party up till a late hour. Those present were:
Mr. and Mrs. R J. Brod ly. Mr. and Mrs. JT.C.
Bays, Mr. and Mrs. Byron Sharp. Mr. and Mrs.
Wm. E. Slucrp. Miss H.Cooley, MissE. Wilson,
Messrs. M. Martin, Al Graham, J. Bouttbee
and Mr. Gray.	
A Sandon Wedding.
Mr. William deRuehie Rose and Miss Nellie
Wilson were married last Tuesday evening,
June 13, at the residence of the bride's brother.
C. M. Wilson, on Cody avenue, before a hou->��
full of intimate friends. The ceremony was
perforate! by Rev. T. Menxies. pastor of the
Presbyterian church, and was one of the most
impressive and beaatiful ever witnessed in
Sandon. The groom is a well known mining
man, having hat charge of the work on a
number of Sandon properties, and at present
is developing the St. Keverne, ad touting the
Payne mine The bride lately came from California, and has made many friends in Sandou
by her social accomplishments and happy
After the marriage rite, the party enjoyed
themselves with music and feasting and social
amusement* till late in the evening, aud left-
many handsome presents with hearty congratulations to the young couple and wishes
for a prosperous voyage in life. The friends
and guests present Were: Rev. T. Mensies,
Mr. and Mrs. W. W. Fallows, Mr. and Mrs.
James Griffith, Mr. and Mrs. F. J. Donaldson<
Mr. aud Mrs J. P. Frame, Mr. and Mrs. C. M.
Wilson, Miss M. Crawford, Messrs. John Gable,
J.G Steel, M. L. Grimmett, R. N. Hall, M. K.
Hall, Ben Wilson.
Ram bier* Reco Drilling Contest.
The drilling contest this afternoon between
the Rambler and Reco teams, ia creating a
great deal of excitement among the mines
ahout Sandon.and many bet* are Wing made,
both teams heing backed by their partisans
for any amount* offered. The drilling will
commence at & o'clock, in the old skating
rink, and half of the admission fee* will lie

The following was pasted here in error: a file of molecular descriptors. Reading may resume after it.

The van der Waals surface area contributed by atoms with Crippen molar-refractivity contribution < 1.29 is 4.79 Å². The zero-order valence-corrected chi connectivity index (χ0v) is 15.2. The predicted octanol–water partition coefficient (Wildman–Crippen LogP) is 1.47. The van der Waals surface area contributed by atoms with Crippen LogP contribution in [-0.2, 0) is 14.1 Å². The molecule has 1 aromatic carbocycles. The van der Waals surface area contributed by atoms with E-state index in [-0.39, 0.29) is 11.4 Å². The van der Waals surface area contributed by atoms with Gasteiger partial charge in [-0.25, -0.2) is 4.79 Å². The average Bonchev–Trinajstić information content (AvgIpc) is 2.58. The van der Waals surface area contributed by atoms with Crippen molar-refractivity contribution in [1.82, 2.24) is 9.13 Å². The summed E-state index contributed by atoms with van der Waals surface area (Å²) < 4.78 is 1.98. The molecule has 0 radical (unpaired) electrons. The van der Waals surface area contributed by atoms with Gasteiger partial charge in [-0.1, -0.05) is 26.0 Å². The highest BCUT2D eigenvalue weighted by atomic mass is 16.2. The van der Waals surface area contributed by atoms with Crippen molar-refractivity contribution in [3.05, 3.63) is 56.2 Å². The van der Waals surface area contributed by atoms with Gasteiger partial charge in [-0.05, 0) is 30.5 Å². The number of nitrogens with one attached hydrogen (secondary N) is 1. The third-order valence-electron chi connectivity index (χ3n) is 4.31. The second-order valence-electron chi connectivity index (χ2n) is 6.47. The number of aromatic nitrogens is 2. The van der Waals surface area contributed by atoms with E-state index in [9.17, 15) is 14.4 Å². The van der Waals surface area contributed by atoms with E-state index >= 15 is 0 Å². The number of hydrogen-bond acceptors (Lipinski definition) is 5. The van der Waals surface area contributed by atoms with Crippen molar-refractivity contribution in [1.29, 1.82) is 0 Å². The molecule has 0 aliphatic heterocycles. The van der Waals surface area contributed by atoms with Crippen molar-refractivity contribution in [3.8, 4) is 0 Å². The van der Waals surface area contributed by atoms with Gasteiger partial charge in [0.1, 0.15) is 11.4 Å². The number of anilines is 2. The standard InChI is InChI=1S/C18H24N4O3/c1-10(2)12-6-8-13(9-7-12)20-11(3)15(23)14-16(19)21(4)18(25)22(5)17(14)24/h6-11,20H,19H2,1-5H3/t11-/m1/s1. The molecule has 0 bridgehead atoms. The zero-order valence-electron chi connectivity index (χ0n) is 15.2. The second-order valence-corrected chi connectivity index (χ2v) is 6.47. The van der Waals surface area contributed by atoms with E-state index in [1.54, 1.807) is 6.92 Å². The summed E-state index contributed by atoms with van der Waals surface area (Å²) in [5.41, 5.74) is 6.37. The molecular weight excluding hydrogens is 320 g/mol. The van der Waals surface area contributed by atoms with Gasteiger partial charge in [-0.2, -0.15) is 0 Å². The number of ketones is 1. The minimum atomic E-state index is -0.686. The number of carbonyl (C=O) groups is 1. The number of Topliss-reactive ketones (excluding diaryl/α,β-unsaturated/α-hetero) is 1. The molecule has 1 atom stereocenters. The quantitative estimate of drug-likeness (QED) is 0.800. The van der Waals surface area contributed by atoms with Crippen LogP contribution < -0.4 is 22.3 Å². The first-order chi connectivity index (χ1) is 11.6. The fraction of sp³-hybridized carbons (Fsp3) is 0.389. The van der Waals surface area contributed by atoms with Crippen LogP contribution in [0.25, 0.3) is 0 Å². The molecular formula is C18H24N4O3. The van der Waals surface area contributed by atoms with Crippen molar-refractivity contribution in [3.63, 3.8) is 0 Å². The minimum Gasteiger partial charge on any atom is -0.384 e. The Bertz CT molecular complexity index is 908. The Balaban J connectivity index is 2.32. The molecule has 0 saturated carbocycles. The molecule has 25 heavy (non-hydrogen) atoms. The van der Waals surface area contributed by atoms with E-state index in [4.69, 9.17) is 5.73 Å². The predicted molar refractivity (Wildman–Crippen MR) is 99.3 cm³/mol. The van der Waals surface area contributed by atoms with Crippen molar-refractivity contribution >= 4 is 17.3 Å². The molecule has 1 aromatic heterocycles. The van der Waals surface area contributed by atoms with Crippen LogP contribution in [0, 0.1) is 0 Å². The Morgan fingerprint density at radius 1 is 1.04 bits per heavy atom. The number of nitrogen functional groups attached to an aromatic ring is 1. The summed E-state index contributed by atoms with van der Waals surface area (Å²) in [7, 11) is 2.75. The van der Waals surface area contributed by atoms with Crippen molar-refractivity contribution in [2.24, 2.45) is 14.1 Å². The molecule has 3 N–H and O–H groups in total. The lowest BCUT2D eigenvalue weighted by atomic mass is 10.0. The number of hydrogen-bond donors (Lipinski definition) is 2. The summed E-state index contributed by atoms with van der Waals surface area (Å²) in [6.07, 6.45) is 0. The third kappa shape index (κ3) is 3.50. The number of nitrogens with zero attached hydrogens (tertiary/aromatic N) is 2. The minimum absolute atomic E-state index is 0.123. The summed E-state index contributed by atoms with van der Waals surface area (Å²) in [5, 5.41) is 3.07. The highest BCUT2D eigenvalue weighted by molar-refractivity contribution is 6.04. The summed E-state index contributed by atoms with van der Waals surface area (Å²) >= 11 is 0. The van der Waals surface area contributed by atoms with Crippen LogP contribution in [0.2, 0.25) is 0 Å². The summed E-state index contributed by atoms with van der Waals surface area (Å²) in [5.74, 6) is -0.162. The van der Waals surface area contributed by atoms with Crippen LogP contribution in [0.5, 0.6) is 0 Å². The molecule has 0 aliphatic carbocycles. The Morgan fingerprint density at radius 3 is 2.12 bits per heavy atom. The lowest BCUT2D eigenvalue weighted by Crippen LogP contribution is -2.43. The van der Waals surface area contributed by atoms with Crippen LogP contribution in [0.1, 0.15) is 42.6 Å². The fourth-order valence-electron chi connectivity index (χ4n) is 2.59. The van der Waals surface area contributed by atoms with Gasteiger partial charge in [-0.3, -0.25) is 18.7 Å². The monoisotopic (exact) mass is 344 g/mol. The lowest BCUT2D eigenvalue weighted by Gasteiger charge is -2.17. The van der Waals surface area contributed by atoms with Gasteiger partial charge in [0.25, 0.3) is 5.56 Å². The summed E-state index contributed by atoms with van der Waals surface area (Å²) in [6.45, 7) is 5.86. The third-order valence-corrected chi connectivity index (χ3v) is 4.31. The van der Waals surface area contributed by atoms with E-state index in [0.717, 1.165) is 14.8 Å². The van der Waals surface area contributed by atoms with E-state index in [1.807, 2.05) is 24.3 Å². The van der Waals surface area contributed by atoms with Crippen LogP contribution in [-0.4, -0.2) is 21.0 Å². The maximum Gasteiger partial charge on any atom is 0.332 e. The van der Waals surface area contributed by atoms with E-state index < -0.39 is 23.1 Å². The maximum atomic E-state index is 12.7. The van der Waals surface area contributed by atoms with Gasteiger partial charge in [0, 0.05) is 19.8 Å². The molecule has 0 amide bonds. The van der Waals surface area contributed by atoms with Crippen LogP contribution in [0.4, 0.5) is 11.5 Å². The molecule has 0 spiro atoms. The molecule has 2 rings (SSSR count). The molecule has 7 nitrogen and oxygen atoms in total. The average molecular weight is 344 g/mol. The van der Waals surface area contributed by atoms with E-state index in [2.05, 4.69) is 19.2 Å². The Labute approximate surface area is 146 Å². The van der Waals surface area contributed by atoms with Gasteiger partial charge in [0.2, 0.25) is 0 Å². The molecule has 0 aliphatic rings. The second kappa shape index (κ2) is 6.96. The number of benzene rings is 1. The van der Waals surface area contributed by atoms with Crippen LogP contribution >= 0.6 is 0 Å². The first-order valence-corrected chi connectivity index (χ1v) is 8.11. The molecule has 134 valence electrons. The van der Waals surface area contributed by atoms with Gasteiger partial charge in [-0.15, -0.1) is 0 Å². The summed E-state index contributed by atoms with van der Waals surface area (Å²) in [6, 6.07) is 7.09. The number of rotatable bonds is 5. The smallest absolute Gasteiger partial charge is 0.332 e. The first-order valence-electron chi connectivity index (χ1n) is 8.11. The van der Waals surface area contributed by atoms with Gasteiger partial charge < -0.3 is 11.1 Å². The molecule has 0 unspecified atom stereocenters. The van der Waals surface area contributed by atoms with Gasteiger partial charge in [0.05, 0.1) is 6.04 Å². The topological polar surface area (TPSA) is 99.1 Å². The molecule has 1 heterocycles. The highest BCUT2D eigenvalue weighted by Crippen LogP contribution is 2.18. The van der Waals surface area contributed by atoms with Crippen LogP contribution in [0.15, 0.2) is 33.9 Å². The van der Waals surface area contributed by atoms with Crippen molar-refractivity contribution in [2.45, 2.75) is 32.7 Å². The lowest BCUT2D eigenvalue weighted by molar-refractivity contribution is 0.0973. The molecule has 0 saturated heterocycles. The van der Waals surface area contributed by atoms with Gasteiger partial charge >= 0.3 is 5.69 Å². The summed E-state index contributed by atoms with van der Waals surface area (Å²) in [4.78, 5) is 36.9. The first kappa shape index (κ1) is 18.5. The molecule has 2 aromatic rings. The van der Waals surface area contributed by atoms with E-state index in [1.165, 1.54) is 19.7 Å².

devoted to charity an.l the other half will be
a consolation prise for the losers in the con.
'M �������������-������
 mi iiiwmiiii' .1
The  Orangemen's Celebration on
the Leoi Ground a at Codf.
A large number of men with gorgeous sashes or yellow badges, and
accompanied by a well divsaed
crowd of women and children,
liacked the train for Cody on Monday afternoon. There they alighted
ana* unfurling a huge banner the
men walked in procession ta the
Codv picnic grounds to commemorate" the glorious deeds of William
of Orange.
Saudon has not had an Orange
lodge verv long, but it has 40 members, and'three-fourths of these were
proud to show themselves in the parade. But there were also some
from Silverton, New Denver and
Slocan City, the latter sending about
a dozen to help swell the ranks.
The Sandon lodge is the tirst organ-
Used in this district, but Slocan City
will have one soon.
Arrived at the grounds, a pretty
clearing in front of the blackened
ruins of Levi's hotel, Brinsley Walton, the financial secretary of the
lodge (who is also the manager of
the Slocan Queen) mounted the solitary big boulder and called the assembly to order for some speech-
making. Joseph Irwin of New Denver made the opening address, which
principally* dealt with the historical
reasons wnv Ihey were gathered to
celebrate the day. Mr. Cliffe followed, giving the historical reasons
more in detail. He exhorted them
to hold together so long as the Romish church maintained her present
character, adding that it was the
boast of that church that it never
This brought denominational religion to the front, and the Rev. T.
Menzies, who had preached a special
sermon to the Orangemen at Spencer's hall the preceding evening,was
naturally next called upon. He described how religiona darkness
brooded over the civilised world until dispersed by those great lights